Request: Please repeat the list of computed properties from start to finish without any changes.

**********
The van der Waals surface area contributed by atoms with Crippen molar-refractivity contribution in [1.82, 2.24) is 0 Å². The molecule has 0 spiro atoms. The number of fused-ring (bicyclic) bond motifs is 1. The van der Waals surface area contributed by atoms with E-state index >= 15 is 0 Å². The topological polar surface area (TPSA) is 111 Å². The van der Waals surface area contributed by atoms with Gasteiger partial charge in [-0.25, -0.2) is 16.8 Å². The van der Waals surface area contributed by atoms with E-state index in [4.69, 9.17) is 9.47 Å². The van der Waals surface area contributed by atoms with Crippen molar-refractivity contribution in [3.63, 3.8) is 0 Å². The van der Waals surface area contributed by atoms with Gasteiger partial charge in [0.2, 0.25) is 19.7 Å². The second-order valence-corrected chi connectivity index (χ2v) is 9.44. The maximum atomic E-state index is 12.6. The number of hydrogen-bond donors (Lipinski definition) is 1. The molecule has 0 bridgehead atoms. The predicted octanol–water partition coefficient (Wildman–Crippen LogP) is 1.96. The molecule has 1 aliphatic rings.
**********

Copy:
The van der Waals surface area contributed by atoms with Crippen molar-refractivity contribution in [1.82, 2.24) is 0 Å². The molecule has 0 spiro atoms. The number of fused-ring (bicyclic) bond motifs is 1. The van der Waals surface area contributed by atoms with E-state index >= 15 is 0 Å². The topological polar surface area (TPSA) is 111 Å². The van der Waals surface area contributed by atoms with Gasteiger partial charge in [-0.25, -0.2) is 16.8 Å². The van der Waals surface area contributed by atoms with E-state index in [4.69, 9.17) is 9.47 Å². The van der Waals surface area contributed by atoms with Crippen molar-refractivity contribution in [3.63, 3.8) is 0 Å². The van der Waals surface area contributed by atoms with Gasteiger partial charge in [0.2, 0.25) is 19.7 Å². The second-order valence-corrected chi connectivity index (χ2v) is 9.44. The maximum atomic E-state index is 12.6. The number of hydrogen-bond donors (Lipinski definition) is 1. The molecule has 0 bridgehead atoms. The predicted octanol–water partition coefficient (Wildman–Crippen LogP) is 1.96. The molecule has 1 aliphatic rings.